Medieval Robots

Author: E. R. Truitt
Publisher: University of Pennsylvania Press
ISBN: 0812291409
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A thousand years before Isaac Asimov set down his Three Laws of Robotics, real and imagined automata appeared in European courts, liturgies, and literary texts. Medieval robots took such forms as talking statues, mechanical animals, and silent metal guardians; some served to entertain or instruct while others performed disciplinary or surveillance functions. Variously ascribed to artisanal genius, inexplicable cosmic forces, or demonic powers, these marvelous fabrications raised fundamental questions about knowledge, nature, and divine purpose in the Middle Ages. Medieval Robots recovers the forgotten history of fantastical, aspirational, and terrifying machines that captivated Europe in imagination and reality between the ninth and fourteenth centuries. E. R. Truitt traces the different forms of self-moving or self-sustaining manufactured objects from their earliest appearances in the Latin West through centuries of mechanical and literary invention. Chronicled in romances and song as well as histories and encyclopedias, medieval automata were powerful cultural objects that probed the limits of natural philosophy, illuminated and challenged definitions of life and death, and epitomized the transformative and threatening potential of foreign knowledge and culture. This original and wide-ranging study reveals the convergence of science, technology, and imagination in medieval culture and demonstrates the striking similarities between medieval and modern robotic and cybernetic visions.

Prophecy Alchemy and the End of Time

Author: Leah DeVun
Publisher: Columbia University Press
ISBN: 0231519346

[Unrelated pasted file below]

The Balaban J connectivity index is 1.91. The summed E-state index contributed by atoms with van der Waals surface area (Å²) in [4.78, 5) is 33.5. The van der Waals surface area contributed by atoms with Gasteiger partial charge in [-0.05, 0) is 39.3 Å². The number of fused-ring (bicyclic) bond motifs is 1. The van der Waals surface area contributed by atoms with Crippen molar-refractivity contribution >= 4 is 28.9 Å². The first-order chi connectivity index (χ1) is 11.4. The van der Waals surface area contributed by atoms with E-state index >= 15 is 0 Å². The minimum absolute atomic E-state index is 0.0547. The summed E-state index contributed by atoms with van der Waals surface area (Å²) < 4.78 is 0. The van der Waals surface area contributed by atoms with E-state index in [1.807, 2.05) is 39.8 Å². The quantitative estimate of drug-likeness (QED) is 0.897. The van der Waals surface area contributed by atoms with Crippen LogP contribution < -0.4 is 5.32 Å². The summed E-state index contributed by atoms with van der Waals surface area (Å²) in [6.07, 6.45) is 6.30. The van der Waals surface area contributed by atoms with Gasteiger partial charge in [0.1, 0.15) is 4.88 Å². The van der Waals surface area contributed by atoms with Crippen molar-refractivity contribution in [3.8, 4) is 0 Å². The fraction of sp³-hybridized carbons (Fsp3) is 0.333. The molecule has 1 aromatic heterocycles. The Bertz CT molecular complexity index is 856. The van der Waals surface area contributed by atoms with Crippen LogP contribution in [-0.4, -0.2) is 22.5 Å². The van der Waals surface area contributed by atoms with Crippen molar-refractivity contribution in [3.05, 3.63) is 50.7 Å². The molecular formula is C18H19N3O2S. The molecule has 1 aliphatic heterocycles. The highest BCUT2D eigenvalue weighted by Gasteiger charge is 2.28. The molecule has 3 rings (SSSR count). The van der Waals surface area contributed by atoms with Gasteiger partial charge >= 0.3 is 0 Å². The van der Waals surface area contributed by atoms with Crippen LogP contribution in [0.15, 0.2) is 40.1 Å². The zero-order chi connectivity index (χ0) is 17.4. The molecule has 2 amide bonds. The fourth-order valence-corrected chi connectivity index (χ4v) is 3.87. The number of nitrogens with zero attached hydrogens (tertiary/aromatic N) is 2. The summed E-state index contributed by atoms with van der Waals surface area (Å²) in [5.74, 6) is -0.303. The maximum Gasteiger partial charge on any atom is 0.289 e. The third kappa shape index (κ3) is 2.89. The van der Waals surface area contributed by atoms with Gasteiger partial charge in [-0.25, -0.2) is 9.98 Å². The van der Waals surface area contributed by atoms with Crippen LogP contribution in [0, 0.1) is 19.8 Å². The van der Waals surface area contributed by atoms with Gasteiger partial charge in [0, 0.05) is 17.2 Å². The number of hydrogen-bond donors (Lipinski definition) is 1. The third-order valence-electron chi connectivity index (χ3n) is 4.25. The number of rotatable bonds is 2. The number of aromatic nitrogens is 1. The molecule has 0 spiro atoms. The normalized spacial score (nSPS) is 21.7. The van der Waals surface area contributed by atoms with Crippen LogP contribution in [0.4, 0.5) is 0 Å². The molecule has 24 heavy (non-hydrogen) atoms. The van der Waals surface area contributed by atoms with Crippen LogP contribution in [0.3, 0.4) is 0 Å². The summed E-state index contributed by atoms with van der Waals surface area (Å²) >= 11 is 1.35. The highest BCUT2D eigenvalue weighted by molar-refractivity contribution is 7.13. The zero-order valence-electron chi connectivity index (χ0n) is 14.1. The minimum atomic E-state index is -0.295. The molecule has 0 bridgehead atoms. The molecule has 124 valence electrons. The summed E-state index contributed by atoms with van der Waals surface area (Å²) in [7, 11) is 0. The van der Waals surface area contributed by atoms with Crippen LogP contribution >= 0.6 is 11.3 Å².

Format: PDF, ePub, Mobi
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In the middle of the fourteenth century, the Franciscan friar John of Rupescissa sent a dramatic warning to his followers: the last days were coming; the apocalypse was near. Deemed insane by the Christian church, Rupescissa had spent more than a decade confined to prisons?in one case wrapped in chains and locked under a staircase?yet ill treatment could not silence the friar's apocalyptic message. Religious figures who preached the end times were hardly rare in the late Middle Ages, but Rupescissa's teachings were unique. He claimed that knowledge of the natural world, and alchemy in particular, could act as a defense against the plagues and wars of the last days. His melding of apocalyptic prophecy and quasi-scientific inquiry gave rise to a new genre of alchemical writing and a novel cosmology of heaven and earth. Most important, the friar's research represented a remarkable convergence between science and religion. In order to understand scientific knowledge today, Leah DeVun asks that we revisit Rupescissa's life and the critical events of his age?the Black Death, the Hundred Years' War, the Avignon Papacy?through his eyes. Rupescissa treated alchemy as medicine (his work was the conceptual forerunner of pharmacology) and represented the emerging technologies and views that sought to combat famine, plague, religious persecution, and war. The advances he pioneered, along with the exciting strides made by his contemporaries, shed critical light on later developments in medicine, pharmacology, and chemistry.

Sublime Dreams of Living Machines

Author: Minsoo Kang
Publisher: Harvard University Press
ISBN: 0674059417
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Kang’s central contention is that the automaton, a machine that can move by itself (better known today as the robot), is one of the essential ideas with which people in the West have pondered the very nature of humanity itself. In Kang’s telling, automata are mirrors of the ideas, fears, and anxieties of a given era, in that attitudes towards the machines have always been indicative of a moment’s zeitgeist. The book is historically sweeping, but not comprehensive; the focus is on what Kang takes to be key changes in the representations of and responses to automata. His main interest is on how Europeans in different periods of the past thought about the very notion of a self-moving machine that acted as if it were alive and how they used it for various symbolic and intellectual purposes.